The 10 Worst Cities for Renters
But depending on where and how you're living, can be just as -- if not more expensive -- than owning.
According to new findings from Harvard University's Joint Center for Housing Studies, almost half of renters spend more than 30 percent of their monthly income on rent. Of that group, 26 percent spend more than half their monthly income.
By finding cities with the highest percentage of tenants spending more than half their income on rent, Bloomberg Businessweek identified the 10 worst cities for renters –- and it isn't the lineup of usual suspects.
(Click the gallery after the jump to see the list.)
Among the unlikely cities named are Akron, Orlando and McAllen, Texas -- and the tide may be turning for renters in other parts of the nation, as well. As we reported earlier this month, one survey found that it's cheaper to buy than rent in 80 percent of 50 major markets.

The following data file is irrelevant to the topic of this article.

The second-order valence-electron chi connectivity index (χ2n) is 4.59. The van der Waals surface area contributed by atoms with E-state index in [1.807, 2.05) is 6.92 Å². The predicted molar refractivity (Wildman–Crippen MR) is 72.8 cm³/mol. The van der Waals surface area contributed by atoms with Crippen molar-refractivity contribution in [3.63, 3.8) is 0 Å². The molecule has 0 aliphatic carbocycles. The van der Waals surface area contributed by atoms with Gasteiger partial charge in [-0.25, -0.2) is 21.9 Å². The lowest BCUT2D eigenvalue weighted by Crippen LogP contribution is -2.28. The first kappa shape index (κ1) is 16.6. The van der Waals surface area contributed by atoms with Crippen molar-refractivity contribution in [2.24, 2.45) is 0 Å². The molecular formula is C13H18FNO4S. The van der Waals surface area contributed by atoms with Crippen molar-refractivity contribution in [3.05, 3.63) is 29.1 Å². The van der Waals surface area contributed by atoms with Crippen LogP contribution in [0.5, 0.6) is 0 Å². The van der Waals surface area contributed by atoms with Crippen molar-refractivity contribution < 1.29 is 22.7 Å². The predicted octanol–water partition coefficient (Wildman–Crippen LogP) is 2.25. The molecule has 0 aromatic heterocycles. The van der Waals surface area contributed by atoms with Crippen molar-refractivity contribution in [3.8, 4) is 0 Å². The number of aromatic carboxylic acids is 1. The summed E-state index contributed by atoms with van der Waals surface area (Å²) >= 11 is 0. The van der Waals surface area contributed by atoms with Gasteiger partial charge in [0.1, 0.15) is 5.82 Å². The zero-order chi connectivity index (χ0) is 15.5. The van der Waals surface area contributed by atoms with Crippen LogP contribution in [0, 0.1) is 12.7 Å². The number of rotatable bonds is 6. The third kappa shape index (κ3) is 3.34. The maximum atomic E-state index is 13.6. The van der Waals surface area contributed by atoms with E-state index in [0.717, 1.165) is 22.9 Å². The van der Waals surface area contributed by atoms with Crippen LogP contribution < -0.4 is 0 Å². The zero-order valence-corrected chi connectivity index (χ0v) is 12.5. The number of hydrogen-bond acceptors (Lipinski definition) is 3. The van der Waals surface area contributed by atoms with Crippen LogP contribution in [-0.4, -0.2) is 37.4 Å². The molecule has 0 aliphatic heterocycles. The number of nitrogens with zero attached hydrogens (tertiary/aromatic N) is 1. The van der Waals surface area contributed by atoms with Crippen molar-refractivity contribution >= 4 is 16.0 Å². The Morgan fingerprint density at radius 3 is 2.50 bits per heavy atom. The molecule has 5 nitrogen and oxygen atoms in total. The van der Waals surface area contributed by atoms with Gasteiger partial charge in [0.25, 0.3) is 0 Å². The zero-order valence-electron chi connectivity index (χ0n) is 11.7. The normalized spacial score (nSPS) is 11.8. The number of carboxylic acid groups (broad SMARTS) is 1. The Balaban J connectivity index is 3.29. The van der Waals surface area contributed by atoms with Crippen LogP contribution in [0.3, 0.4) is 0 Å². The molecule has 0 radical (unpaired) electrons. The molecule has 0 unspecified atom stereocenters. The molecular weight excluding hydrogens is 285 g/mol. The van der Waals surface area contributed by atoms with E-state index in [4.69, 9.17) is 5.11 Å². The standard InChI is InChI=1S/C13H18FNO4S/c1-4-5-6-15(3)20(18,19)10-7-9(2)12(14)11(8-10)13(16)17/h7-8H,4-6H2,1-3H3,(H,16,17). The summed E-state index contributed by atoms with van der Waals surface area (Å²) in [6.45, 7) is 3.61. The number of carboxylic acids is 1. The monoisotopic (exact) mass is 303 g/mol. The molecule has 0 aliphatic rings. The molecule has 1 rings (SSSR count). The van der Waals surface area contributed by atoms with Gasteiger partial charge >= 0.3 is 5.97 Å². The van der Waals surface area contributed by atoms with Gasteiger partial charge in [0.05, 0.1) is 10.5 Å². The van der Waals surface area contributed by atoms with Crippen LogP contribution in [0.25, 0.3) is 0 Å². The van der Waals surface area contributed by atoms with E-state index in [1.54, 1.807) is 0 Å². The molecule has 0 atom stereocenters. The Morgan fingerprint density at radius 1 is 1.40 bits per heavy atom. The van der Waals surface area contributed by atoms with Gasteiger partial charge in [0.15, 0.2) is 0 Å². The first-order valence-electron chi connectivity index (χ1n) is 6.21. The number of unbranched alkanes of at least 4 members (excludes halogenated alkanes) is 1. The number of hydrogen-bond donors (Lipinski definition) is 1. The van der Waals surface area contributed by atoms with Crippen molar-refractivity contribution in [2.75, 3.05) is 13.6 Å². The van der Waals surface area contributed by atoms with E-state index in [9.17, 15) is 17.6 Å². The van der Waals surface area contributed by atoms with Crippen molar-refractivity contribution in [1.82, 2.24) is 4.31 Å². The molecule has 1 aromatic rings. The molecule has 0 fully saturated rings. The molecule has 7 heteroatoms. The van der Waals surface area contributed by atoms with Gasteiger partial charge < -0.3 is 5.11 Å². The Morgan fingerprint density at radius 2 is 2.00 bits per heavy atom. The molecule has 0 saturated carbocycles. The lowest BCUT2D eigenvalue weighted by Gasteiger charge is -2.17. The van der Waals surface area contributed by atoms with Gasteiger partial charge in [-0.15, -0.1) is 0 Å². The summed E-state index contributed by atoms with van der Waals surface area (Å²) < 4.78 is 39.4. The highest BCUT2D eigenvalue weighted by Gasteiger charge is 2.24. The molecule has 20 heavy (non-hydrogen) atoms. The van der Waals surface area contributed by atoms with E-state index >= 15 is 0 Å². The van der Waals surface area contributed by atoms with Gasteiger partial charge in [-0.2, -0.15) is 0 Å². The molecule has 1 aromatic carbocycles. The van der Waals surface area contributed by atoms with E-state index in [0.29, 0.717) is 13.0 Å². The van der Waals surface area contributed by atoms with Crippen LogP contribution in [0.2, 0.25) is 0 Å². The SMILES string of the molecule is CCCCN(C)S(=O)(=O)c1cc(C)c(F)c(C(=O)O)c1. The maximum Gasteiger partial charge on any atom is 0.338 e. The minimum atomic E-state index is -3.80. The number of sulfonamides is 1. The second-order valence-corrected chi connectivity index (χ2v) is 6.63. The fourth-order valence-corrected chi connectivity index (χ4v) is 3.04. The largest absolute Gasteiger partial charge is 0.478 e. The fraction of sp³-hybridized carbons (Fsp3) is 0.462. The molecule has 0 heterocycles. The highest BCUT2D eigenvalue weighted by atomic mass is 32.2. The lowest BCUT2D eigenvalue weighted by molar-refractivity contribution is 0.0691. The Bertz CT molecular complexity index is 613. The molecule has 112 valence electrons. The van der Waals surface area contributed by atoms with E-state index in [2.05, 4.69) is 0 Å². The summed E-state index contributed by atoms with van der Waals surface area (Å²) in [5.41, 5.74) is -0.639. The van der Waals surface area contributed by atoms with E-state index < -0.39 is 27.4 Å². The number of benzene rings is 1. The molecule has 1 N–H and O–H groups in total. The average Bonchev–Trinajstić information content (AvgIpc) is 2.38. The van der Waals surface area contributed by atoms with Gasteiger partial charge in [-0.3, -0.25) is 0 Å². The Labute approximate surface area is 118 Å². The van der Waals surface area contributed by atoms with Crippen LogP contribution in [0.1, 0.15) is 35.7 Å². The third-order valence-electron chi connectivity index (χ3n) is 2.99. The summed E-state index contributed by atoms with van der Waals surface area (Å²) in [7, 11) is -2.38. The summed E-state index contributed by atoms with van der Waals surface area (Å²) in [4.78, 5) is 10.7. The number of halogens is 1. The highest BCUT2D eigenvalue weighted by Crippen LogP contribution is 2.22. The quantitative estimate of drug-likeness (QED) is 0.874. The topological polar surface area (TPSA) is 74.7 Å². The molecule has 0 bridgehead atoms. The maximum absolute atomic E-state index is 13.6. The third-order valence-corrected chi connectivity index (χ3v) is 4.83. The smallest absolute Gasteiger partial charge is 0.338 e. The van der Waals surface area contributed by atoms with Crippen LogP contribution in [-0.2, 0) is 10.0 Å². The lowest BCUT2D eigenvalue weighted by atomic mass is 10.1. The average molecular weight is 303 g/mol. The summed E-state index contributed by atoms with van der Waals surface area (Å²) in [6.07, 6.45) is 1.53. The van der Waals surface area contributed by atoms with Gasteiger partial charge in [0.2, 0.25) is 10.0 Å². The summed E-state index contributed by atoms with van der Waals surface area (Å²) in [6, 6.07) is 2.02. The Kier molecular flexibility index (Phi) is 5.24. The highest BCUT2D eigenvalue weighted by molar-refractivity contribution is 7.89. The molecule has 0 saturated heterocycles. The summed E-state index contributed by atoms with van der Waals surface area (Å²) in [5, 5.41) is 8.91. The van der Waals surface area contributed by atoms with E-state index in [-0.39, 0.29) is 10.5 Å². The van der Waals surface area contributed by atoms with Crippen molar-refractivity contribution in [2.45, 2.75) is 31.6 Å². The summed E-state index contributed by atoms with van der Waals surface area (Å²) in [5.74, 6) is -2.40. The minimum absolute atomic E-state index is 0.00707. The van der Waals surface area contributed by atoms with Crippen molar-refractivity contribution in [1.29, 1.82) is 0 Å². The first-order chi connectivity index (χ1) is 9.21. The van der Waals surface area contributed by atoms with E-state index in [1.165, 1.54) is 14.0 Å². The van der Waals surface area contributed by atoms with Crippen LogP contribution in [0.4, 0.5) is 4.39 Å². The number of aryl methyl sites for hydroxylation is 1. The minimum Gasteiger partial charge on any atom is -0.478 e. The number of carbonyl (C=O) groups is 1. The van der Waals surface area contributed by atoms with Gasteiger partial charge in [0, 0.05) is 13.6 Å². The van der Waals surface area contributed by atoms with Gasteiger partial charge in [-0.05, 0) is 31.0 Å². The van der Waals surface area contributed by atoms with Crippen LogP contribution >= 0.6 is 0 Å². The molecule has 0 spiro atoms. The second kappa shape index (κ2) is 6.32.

Additionally, home values are down 32 percent from their peak in May 2006, according to the S&P/Case-Shiller Index. While the news may make current homeowners cringe, it also means a lower barrier to entry for new buyers –- provided that they don't intend to sell anytime soon.
Of course, buying is easier said than done for Americans with less than sterling credit; either they can't qualify for a loan, or are unable to make higher-down-payment requirements.
But in cases in which consumers have a real choice and are in no rush to sell, buying is more attractive today than it has been in several years.
Want to know how to deal with other rental issues? Here are some AOL Real Estateguides that can help:
- Tips for Finding a Rental Apartment
- Apartment Security for Renters
- Are You Paying Too Much for Your Rental?
More on AOL Real Estate:
Find out how to calculate mortgage payments.
Find homes for sale in your area.
Find foreclosures in your area.
Get property tax help from our experts.